Subject to harsh conditions—including inadequate shelter and sanitation—given minimal food, and worked to exhaustion, those who could no longer work faced transport back to Birkenau for gassing. German corporations invested heavily in the slave-labour industries adjacent to Auschwitz. In 1942 IG Farben alone invested more than 700 million Reichsmarks in its facilities at Auschwitz III.

      Between May 15 and July 9, 1944, some 438,000 Hungarian Jews were shipped on 147 trains to Birkenau, stretching the camp's resources for killing beyond all limits. Because the crematoria were overcrowded, bodies were burned in pyres fueled partly by the victims' own fat. Just prior to the deportation of Hungarian Jewry, two prisoners escaped with plans of the camp. They met with resistance leaders in Slovakia and compiled a detailed report including maps. As this report made its way to Western intelligence services in the summer of 1944, there were requests to bomb Auschwitz. Although the industrial complex adjacent to Auschwitz was bombed, the death camp and its crematoria were left untouched, a subject of controversy more than 50 years later. (See )

 As Soviet armies advanced in 1944 and early 1945, Auschwitz was gradually abandoned. On January 18, 1945, some 60,000 prisoners were marched to Wodzisław, where they were put on freight trains (many in open cars) and sent westward to concentration camps away from the front. One in four died en route from starvation, cold, exhaustion, and despair. Many were shot along the way in what became known as the “death marches.” The 7,650 sick or starving prisoners who remained were found by arriving Soviet troops on January 27, 1945.

      Between 1.1 and 1.5 million people died at Auschwitz; 90 percent of them were Jews. Also among the dead were some 19,000 Roma (Rom) (Gypsies) who were held at the camp until the Nazis gassed them on July 31, 1944—the only other victim group gassed in family units alongside the Jews. The Poles constituted the second largest victim group at Auschwitz, where some 83,000 were killed or died.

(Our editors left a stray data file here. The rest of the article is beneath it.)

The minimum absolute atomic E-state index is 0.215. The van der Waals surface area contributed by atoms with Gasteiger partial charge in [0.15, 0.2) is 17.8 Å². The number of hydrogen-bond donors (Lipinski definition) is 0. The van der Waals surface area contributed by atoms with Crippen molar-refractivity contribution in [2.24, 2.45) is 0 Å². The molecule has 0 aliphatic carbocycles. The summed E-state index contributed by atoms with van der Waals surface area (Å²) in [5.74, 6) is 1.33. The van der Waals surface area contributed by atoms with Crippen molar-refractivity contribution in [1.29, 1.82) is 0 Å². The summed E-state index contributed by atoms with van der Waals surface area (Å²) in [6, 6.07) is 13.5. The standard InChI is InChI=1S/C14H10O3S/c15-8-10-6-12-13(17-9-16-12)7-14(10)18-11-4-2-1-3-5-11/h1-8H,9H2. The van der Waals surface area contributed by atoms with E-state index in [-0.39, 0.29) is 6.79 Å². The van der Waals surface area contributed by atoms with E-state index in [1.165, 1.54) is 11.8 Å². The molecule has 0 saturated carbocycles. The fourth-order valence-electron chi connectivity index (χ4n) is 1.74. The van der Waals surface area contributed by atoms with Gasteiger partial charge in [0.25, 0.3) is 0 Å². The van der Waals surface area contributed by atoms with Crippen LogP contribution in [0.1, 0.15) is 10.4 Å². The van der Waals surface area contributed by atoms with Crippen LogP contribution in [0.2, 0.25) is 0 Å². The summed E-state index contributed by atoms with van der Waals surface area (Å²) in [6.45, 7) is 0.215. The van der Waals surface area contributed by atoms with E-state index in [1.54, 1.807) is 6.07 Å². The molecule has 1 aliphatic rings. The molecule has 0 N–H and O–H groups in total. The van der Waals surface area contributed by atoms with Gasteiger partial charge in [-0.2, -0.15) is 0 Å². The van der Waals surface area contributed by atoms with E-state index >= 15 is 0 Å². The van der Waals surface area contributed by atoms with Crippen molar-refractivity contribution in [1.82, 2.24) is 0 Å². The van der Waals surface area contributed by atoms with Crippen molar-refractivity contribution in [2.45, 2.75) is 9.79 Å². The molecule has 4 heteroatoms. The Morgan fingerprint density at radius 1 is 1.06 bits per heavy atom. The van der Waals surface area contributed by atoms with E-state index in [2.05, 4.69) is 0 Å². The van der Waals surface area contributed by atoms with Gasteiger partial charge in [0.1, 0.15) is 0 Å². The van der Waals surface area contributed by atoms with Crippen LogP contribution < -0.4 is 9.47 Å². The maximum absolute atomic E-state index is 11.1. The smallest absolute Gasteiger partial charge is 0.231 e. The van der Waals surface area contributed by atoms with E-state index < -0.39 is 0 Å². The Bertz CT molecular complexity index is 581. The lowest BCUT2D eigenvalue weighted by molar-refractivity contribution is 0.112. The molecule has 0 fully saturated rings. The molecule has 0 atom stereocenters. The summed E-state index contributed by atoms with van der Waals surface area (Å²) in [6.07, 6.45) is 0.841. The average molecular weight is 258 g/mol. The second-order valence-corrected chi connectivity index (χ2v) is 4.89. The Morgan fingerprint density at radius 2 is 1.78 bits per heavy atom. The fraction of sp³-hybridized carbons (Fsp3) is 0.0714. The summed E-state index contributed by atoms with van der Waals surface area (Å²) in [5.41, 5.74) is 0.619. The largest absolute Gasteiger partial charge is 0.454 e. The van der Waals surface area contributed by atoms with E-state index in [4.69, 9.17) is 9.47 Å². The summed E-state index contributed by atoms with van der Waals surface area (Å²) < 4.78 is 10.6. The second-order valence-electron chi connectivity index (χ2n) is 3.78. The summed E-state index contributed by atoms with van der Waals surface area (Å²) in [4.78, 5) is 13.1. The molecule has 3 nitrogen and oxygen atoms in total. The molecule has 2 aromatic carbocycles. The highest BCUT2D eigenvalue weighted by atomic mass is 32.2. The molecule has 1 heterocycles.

Although the Germans destroyed parts of the camps before abandoning them in 1945, much of Auschwitz I and Auschwitz II (Birkenau) remained intact and were later converted into a museum and memorial. The site is threatened by increased industrial activity in Oświęcim. In 1996, however, the Polish government joined with other organizations in a large-scale effort to ensure its preservation. Auschwitz was designated a UNESCO World Heritage site in 1979.

Michael Berenbaum

Additional Reading
Survivors' memoirs constitute an important source of information on life inside Auschwitz. Three of the most important include Elie Wiesel, Night (1960, reissued 1986; originally published in Yiddish, 1956); Primo Levi, If This Is a Man (1959; originally published in Italian, 1947), also published as Survival in Auschwitz (1961, reissued 1996); and Viktor E. Frankl, Man's Search for Meaning, 4th ed. (1992; originally published in German, 1946), first English title From Death Camp to Existentialism (1959).Danuta Czech, Auschwitz Chronicle, 1939–1945, translated from Polish (1990, reissued 1997), records daily events at the concentration camp. Teresa Świebocka (compiler and ed.), Auschwitz: A History in Photographs, translated from Polish, English edition prepared by Jonathan Webber and Connie Wilsack (1990, reissued 1995), collects more than 280 photographs from a variety of sources. Yisrael Gutman (Israel Gutman) and Michael Berenbaum (eds.), Anatomy of the Auschwitz Death Camp (1994, reissued 1998), presents analytic essays on many aspects of the camp. Debórah Dwork and Robert Jan van Pelt, Auschwitz, 1270 to the Present (1996), examines the history of the town and why it was chosen as the site for the concentration camp.

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Universalium. 2010.